For many years Freddie Bartholomew was one of Metro-Goldwyn-Mayer's biggest box-office drawing child actors but, like most child stars, he found his popularity waning as he grew into adolescence. In 1938, he was no longer a wide-eyed little aristocratic tyke, but had matured into a handsome - if a tad bit scrawny - teenager, just ripe enough in age to play a second-fiddle beau to the child actor who would succeed him as star of the studio - Judy Garland - in the family melodrama Listen, Darling.
Judy Garland had been signed to a MGM contract in 1935 and had quickly become such a favorite with audiences across the country that within three short years the studio was already preparing an adaptation of Frank L.Baum's The Wizard of Oz to be a starring vehicle for their newfound talent.
Her characters were often shy, giggly, awkward little girls, but they were strangely appealing. Judy had a way of brightening up the screen the moment she walked into a scene and, when she opened her mouth to sing, that powerful voice would transfix audiences. Her singing was very mature and heart-felt for one so young.
Judy had starred in only a handful of roles, her most recent being opposite Mickey Rooney in Love Finds Andy Hardy, when she was cast in Listen, Darling, a light-hearted melodrama aimed towards juvenile audiences. Today, it is remembered primarily for her performance of the song "Zing! Went the Strings of my Heart" ( which Judy kept in her stage repertoire until her final show some thirty years later ) but the film itself has many endearing qualities. It's quite touching, and often humorous.
Judy stars as young Pinkie Wingate who, with her pal Buzz ( Freddie ), will stop at nothing - including kidnapping - to keep her mother ( Mary Astor ) from entering a loveless marriage with the town's pompous banker ( Gene Lockhart ). Together they stow mother and baby brother into the old family trailer and head onto the open road to look for a handsome man who could whisk her mother off her feet. They think it will be a bumpy road to love but their mother quickly catches the eye of two suitors ( Walter Pidgeon and Alan Hale ), who, in Pinky's eyes, are both preferable to the banker.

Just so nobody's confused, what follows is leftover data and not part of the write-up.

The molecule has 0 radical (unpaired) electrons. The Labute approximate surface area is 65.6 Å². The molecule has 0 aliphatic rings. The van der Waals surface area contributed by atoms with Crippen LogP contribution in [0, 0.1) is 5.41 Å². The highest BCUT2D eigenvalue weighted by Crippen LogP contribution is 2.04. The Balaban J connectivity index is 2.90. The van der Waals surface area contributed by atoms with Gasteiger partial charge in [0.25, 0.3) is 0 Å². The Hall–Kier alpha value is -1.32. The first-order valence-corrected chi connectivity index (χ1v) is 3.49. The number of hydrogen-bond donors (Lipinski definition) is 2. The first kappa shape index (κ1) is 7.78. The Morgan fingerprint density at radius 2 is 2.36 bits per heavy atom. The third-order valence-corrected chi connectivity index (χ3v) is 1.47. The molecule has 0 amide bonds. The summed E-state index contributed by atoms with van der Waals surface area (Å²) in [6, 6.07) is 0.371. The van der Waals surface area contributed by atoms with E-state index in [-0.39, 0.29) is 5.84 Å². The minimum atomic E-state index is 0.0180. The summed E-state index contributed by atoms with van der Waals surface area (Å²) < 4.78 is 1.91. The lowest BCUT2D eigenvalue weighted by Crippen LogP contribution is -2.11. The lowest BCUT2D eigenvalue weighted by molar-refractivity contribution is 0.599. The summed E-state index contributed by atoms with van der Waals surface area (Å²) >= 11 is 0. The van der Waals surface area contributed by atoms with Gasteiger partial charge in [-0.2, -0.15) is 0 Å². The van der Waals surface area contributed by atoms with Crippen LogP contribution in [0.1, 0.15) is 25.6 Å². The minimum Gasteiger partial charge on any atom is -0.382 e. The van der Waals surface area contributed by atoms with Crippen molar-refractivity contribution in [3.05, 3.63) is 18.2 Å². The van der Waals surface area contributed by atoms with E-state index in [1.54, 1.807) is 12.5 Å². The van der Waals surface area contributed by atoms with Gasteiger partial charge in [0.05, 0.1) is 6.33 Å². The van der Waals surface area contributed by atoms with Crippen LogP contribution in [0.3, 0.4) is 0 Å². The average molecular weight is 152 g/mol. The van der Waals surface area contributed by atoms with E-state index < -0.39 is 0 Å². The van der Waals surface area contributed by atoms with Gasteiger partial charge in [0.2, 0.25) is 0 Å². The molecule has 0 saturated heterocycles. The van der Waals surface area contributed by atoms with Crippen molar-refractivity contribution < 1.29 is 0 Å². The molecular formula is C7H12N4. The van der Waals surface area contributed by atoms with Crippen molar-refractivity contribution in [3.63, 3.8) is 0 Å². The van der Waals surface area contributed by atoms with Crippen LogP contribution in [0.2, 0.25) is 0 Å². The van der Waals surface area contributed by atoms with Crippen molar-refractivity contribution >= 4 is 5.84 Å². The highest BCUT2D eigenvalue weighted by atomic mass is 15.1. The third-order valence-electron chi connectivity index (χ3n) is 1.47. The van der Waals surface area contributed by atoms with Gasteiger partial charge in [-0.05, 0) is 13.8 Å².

Freddie Bartholomew and Judy Garland make a winning team of cupids but, since they were at opposite arcs in their careers, this would be their only screen pairing. Bartholomew confessed that he had a crush on Judy during the making of the movie but she only looked upon him as a younger brother, being a whole two years older than he.
Listen, Darling is a sweet film and features that unabashed sentimentality which only MGM could capture on film so well. I especially enjoy it because of the fond memories I associate with the movie. One beautiful Saturday morning, my father, sister, and I were returning home from a camping trip at the lakeside town of Geneva, Ohio, when we stopped at a small library and found a mother-load of classic movies on VHS tape in their collection.... one of which was Listen, Darling. On most Saturday nights we watch MGM musicals or Walt Disney films, so we saw Listen, Darling that very evening to cap off that wonderful day and zing! went the strings of my heart....the film drew me in completely. Its fun camping theme and the spot-on performances from all the principal players made it a delight to watch and it has always remained a favorite.
This post is our contribution to The Judy Garland Blogathon being hosted by In the Good Old Days of Classic Hollywood. Click here to read more posts about Judy, her films, and her career.